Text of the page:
The economy sometimes seems like a mysterious thing to ordinary people – something that is hard to understand – but there is nothing mysterious about it really. The Oxford English Dictionary defines it as “the state of a country in terms of the production and consumption of goods and services and the supply of money”. So, in everyday language it is how we, as a country, make use of available money, to ensure that everybody has enough to live on. In a way, it is about balancing the books on a national scale. It is about money.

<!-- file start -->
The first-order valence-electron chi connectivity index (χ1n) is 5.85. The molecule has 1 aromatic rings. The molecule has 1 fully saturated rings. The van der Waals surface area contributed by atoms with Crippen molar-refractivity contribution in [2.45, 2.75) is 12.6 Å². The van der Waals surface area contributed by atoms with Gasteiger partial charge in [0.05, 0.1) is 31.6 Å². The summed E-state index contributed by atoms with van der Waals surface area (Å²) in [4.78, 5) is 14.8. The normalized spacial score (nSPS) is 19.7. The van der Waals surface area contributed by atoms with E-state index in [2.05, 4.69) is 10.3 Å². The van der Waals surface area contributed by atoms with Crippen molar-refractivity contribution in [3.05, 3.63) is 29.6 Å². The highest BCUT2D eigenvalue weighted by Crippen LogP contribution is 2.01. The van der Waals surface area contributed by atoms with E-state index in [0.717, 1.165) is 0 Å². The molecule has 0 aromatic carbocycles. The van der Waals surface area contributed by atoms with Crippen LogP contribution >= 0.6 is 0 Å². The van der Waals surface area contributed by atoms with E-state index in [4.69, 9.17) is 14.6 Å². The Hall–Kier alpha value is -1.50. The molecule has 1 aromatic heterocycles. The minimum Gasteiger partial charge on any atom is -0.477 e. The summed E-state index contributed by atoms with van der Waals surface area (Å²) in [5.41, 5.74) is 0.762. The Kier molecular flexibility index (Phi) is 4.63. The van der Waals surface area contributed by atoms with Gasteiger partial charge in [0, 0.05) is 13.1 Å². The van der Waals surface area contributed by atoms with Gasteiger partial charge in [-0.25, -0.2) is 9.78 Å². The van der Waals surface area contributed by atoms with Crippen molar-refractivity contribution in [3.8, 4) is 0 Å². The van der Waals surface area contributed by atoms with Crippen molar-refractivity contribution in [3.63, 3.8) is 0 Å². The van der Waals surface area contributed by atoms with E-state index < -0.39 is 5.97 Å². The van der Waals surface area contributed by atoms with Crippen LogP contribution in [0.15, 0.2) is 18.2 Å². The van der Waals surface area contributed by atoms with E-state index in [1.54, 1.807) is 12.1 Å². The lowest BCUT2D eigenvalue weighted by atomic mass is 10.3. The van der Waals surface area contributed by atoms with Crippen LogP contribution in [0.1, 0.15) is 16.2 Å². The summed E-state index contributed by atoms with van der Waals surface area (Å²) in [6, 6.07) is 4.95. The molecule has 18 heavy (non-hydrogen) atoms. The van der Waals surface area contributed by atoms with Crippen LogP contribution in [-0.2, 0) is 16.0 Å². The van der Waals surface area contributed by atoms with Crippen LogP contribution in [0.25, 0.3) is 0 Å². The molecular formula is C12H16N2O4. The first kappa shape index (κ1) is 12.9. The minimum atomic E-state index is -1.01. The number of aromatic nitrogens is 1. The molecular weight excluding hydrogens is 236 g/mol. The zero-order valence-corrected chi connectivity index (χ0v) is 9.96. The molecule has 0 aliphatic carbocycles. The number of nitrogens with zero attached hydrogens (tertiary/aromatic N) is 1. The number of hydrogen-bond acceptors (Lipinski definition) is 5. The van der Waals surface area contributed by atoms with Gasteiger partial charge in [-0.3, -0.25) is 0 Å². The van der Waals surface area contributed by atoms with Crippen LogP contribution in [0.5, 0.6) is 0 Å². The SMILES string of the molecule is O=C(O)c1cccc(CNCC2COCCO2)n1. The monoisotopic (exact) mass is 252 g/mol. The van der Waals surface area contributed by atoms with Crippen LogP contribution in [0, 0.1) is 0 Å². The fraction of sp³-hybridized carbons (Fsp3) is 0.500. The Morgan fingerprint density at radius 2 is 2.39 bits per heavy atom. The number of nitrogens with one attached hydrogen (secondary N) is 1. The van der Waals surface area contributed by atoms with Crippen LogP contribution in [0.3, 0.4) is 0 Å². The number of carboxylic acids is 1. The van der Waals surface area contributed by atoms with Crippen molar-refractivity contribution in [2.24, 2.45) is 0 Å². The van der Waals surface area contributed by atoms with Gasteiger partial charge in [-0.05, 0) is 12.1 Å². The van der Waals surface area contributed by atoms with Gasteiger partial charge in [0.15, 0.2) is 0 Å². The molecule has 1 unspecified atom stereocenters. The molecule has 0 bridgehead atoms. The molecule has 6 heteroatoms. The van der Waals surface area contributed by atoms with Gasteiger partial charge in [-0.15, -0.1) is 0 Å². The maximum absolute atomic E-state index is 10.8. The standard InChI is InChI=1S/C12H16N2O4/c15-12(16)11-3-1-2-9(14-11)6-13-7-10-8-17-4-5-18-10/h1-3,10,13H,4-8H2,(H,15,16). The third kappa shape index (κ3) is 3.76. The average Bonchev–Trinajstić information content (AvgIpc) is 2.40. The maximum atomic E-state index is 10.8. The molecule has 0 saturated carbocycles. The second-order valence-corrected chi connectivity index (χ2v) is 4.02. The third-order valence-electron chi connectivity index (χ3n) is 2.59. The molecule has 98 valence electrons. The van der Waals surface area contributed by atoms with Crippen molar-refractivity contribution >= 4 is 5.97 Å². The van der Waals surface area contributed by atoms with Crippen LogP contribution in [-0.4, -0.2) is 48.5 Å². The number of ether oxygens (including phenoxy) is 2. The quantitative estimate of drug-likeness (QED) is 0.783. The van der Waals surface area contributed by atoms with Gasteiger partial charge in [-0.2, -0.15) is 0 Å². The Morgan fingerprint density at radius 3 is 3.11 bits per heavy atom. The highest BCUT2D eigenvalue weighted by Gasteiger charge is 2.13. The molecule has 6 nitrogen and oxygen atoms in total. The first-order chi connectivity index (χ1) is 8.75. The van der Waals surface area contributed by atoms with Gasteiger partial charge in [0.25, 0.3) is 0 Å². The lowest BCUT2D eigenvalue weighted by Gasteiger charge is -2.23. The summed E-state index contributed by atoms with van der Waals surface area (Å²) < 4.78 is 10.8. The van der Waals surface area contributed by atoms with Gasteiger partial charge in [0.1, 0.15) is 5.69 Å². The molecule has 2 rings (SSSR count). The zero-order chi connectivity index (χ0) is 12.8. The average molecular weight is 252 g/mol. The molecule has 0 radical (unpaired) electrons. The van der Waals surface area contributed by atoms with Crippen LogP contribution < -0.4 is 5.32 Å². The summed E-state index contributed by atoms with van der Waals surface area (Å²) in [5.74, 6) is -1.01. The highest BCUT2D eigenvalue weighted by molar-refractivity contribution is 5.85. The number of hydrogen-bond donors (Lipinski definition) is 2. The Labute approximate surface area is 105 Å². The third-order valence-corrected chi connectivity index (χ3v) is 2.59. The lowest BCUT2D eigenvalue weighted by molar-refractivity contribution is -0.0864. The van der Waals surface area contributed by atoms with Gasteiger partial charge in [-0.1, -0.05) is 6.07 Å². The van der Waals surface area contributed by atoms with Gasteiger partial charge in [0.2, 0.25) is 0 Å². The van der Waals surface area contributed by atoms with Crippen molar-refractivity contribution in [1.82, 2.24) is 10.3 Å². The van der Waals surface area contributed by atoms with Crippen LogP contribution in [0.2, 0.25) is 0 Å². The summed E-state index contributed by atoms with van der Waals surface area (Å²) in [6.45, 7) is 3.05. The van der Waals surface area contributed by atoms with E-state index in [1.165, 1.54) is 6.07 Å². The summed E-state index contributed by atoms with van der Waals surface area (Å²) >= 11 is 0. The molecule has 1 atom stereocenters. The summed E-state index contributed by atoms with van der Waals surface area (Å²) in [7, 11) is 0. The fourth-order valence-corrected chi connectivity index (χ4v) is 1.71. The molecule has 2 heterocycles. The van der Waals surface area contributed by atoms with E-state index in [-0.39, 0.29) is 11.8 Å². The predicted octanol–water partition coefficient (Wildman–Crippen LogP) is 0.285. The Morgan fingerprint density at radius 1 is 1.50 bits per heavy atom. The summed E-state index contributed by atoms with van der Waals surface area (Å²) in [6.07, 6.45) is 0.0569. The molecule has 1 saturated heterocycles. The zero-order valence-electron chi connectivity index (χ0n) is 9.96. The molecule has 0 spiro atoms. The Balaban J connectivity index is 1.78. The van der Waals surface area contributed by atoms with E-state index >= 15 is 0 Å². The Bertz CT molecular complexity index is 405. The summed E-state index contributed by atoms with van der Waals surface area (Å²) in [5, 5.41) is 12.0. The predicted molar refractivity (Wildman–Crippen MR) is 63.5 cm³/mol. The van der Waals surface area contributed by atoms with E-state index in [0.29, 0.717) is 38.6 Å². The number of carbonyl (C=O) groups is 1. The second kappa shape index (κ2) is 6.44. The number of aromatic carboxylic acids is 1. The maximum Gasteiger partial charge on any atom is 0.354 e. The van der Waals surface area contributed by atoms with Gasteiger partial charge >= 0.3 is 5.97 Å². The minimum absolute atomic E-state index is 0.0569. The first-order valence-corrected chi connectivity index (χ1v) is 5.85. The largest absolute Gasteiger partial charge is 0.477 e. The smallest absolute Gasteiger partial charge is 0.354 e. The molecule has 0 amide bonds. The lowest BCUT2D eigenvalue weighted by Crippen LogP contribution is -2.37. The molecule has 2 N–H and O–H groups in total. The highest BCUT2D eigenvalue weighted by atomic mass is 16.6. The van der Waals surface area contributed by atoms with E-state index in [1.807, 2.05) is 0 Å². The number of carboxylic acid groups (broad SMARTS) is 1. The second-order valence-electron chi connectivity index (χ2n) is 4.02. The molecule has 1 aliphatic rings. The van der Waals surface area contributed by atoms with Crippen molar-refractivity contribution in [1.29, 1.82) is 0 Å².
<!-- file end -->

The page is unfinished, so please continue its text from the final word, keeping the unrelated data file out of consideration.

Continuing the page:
I have been able to discover five different types of economy. Before the industrial revolution, local communities in the UK lived largely in farming cultures and the economic system was structured around this. But this changed significantly as the industrial revolution gained momentum. An agrarian economic system has also been called A Traditional Economy, and some countries which did not become industrialised, still use this type of economic system. Other countries, which followed Britain in becoming industrialised, developed economies based on trading links and, like the UK, developed A Market Economy, which is largely regulated by demand and supply. For some, a market economy is another way of describing Capitalism. Some countries have a mixture of traditional and market economies, called A Mixed Economy. Yet other parts of the world have government control of their economies and this has been termed A Command Economy or totalitarianism; this would include countries like North Korea.